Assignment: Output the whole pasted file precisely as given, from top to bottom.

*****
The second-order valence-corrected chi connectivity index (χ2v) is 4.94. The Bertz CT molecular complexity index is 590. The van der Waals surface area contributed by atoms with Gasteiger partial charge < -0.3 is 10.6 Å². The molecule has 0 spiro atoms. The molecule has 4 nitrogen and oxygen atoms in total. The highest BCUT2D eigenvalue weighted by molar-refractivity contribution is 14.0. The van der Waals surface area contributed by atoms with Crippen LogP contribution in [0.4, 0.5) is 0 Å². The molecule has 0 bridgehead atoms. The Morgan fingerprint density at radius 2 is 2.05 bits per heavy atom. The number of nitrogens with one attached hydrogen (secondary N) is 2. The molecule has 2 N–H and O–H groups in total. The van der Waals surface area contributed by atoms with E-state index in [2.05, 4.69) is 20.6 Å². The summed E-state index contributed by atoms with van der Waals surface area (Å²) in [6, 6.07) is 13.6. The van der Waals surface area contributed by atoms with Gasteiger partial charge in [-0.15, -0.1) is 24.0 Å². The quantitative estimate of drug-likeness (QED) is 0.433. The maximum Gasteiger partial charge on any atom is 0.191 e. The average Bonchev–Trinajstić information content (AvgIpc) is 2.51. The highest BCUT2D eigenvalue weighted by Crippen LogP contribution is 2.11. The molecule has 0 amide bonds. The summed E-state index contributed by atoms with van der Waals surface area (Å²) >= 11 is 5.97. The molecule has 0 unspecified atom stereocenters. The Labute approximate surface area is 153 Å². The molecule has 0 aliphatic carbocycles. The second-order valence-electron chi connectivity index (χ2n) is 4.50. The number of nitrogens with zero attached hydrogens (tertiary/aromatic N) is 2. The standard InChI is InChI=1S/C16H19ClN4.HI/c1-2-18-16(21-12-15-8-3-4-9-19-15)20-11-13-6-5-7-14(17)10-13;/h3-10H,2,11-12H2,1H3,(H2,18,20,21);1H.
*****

The second-order valence-corrected chi connectivity index (χ2v) is 4.94. The Bertz CT molecular complexity index is 590. The van der Waals surface area contributed by atoms with Gasteiger partial charge < -0.3 is 10.6 Å². The molecule has 0 spiro atoms. The molecule has 4 nitrogen and oxygen atoms in total. The highest BCUT2D eigenvalue weighted by molar-refractivity contribution is 14.0. The van der Waals surface area contributed by atoms with Crippen LogP contribution in [0.4, 0.5) is 0 Å². The molecule has 0 bridgehead atoms. The Morgan fingerprint density at radius 2 is 2.05 bits per heavy atom. The number of nitrogens with one attached hydrogen (secondary N) is 2. The molecule has 2 N–H and O–H groups in total. The van der Waals surface area contributed by atoms with E-state index in [2.05, 4.69) is 20.6 Å². The summed E-state index contributed by atoms with van der Waals surface area (Å²) in [6, 6.07) is 13.6. The van der Waals surface area contributed by atoms with Gasteiger partial charge in [-0.15, -0.1) is 24.0 Å². The quantitative estimate of drug-likeness (QED) is 0.433. The maximum Gasteiger partial charge on any atom is 0.191 e. The average Bonchev–Trinajstić information content (AvgIpc) is 2.51. The highest BCUT2D eigenvalue weighted by Crippen LogP contribution is 2.11. The molecule has 0 amide bonds. The summed E-state index contributed by atoms with van der Waals surface area (Å²) >= 11 is 5.97. The molecule has 0 unspecified atom stereocenters. The Labute approximate surface area is 153 Å². The molecule has 0 aliphatic carbocycles. The second-order valence-electron chi connectivity index (χ2n) is 4.50. The number of nitrogens with zero attached hydrogens (tertiary/aromatic N) is 2. The standard InChI is InChI=1S/C16H19ClN4.HI/c1-2-18-16(21-12-15-8-3-4-9-19-15)20-11-13-6-5-7-14(17)10-13;/h3-10H,2,11-12H2,1H3,(H2,18,20,21);1H.